The number of people working from home increased significantly during the recent global pandemic, and this is now considered to be an established trend. As a result, Switzerland and France have agreed a new tax arrangement for cross-border home office work (also referred to as “Telework” by the authorities). The agreement was signed in December 2022.
From 01 January 2023, workers living in France and who are engaged by Swiss companies, can work remotely for up to 40% of their total activity per year without a tax impact for either them, or their employer.
- Employers will continue to deduct Swiss withholding tax as if the activities carried out by the remote worker in France (the employee’s country of residence) had been carried out from the employer’s premises in Switzerland.
- However, if the period of remote work exceeds the 40% limit, the portion of remuneration corresponding to the remote working, is taxable in France from the 1st day of remote work.
Frequently asked questions for remote workers based in France working for companies in Switzerland.
Q: if I work 20% remotely in France, does my employer have to tax my entire salary at source?
A: in this case 100% of your salary will be subject to Swiss withholding tax.
Q: if I work part time, does the agreement still apply to me?
A: yes, and this will be in proportion to your activity rate. For example, when working 50% an employee can work remotely for 1 day per week.
Q: if I am an employer, how do I prove that the 40% remote work limit has not been exceeded?
A: the percentage of remote work time granted to the employee must be evidenced by a contractual document between the employer and the employee. This could be, for example, a provision in the employment contract, or a remote work agreement signed between the employer and the employee.
Q: does the plan apply if I work remotely from my second home?
A: yes, as long as the secondary residence is located in the main country of residence, in this case France.
Q: what happens if I work more than 40% remotely?
A: the provisions of the convention for the avoidance of double taxation between Switzerland and France dated 09 September, 1966 apply from the first day of remote work. This means:
- The portion of the cross-border worker’s remuneration linked to activity carried out at the domicile in France (and not at his usual place of work in Switzerland) – is taxable in France and not in Switzerland.
- This means that if the employer were to grant the cross-border worker the possibility of working remotely – for example, for 3 days a week (60% for a full-time equivalent), 60% of his remuneration would then be taxable in France.
Obligations of the Employer
From 01 January 2023, if the employer authorises remote working for more than 40% of the total work time the employer
must reduce the income subject to Swiss withholding tax for the days worked outside Switzerland – i.e. reduce the tax base of the remote worked part.
An example of this with 40% remote work:
- Total employee salary CHF8’000.
- 20 work days total with 3 days per week worked remotely.
- 8 days in Switzerland – CHF3’200 falls under Swiss source tax.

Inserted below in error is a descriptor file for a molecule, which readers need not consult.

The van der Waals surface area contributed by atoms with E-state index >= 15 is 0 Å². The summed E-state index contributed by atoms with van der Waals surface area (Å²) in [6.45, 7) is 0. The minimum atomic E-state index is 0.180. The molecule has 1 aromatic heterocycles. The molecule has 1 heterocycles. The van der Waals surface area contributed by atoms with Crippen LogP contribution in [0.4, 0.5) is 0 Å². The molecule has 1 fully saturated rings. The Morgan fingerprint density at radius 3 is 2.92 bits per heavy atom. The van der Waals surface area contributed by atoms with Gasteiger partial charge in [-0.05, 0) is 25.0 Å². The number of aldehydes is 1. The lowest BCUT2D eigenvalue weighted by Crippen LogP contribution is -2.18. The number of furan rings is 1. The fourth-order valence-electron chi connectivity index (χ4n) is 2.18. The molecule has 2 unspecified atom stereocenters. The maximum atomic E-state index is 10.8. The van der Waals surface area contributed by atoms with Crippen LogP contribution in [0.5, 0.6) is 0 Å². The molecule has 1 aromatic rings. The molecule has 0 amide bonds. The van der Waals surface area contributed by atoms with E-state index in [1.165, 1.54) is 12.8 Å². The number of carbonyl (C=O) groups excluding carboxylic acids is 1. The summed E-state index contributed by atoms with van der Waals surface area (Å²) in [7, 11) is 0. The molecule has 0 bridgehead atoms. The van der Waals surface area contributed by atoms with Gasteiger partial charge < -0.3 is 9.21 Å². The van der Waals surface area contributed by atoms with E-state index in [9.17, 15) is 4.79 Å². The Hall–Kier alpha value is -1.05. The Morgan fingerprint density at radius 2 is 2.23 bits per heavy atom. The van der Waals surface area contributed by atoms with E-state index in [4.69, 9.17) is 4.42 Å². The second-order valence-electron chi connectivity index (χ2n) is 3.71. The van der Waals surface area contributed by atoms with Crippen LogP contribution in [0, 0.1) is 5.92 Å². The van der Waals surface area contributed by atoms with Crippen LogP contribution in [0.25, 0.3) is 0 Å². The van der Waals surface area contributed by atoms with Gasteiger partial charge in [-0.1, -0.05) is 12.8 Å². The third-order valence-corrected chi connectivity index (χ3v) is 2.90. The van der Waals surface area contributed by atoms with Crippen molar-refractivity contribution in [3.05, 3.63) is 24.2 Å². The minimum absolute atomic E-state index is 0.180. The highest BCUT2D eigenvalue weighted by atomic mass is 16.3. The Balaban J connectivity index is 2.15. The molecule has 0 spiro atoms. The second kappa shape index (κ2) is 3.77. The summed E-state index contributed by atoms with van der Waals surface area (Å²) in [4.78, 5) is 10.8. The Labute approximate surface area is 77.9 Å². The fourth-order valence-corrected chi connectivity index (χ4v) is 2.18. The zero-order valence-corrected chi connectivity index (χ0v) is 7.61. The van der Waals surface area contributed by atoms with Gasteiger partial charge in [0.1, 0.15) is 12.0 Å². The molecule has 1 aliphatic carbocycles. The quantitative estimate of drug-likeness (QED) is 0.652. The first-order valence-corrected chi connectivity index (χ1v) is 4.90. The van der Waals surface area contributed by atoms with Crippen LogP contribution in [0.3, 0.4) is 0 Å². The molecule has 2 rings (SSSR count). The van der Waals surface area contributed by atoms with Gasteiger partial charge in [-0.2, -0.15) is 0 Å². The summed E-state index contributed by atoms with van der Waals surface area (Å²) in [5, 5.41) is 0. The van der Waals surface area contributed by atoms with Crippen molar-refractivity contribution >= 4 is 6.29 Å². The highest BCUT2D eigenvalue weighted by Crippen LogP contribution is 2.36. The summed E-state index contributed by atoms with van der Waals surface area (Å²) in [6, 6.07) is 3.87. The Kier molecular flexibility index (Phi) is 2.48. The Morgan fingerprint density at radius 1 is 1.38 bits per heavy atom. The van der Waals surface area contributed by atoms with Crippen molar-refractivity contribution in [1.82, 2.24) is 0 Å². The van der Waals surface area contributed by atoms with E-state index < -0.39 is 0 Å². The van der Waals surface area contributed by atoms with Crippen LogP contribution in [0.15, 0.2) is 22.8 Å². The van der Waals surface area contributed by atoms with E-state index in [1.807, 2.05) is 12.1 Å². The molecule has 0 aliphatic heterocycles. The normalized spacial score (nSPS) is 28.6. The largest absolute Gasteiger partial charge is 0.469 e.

- According to ART271 CP of the France fiscal regulations, the portion worked remotely, falls under France’s fiscal obligations.
- If the employer were to grant the cross-border worker the possibility of working remotely for 3 days a week for example (60% for a full-time equivalent), 60% of the total remuneration would then be taxable in France.
It is up to employers to keep a list of remote days and to be able to certify these.
Frequently asked questions for employers engaging cross border workers resident in France.
Q: if I employ cross-border workers who work remotely for more than 40% of their activity rate, what are the consequences for the management of my payroll?
A: in terms of payroll management, the employer must now reduce the income subject to Swiss withholding tax by the portion relating to the days of remote working in France. It is therefore up to the employer to keep a list of these days and to be able to certify them. It is also advisable to approach the French tax authorities to clarify the methods of taxation of the portion of remuneration linked to days worked remotely. Adjustments to the salary software could depend on this.
Q: if I work remotely from France for more than 40% of my activity rate on behalf of a Swiss employer, am I taxable in France for the days “worked remotely”, although I am a Swiss national?
A: from 2023, if you are employed in the private sector and work remotely more than 40% of your activity rate, your days of working remotely from your home in France will be taxable in France, your nationality having no impact on the terms of taxation of your remuneration. If, on the other hand, you are employed in the civil service and you have Swiss nationality, your days of working remotely from your home in France will remain taxable in Switzerland.
The new laws regarding home working have been introduced to match market and society trends. If you are an employer or an employee and have further questions, we refer you in the first instance to the following:
Accurity is SECO licensed with a 20+ year enviable reputation as a trustworthy, reliable and transparent partner for companies of all sizes including SMEs, contractors and recruitment agents. We also work with cross border workers living in France and working in Switzerland Our core services include Employer of Record or EOR and ANobAG for contractors and international and domestic clients wishing to engage contractors. Our pricing system is fair and transparent. We are based in Switzerland and have excellent local knowledge and connections. Contact our team to see how we can help you.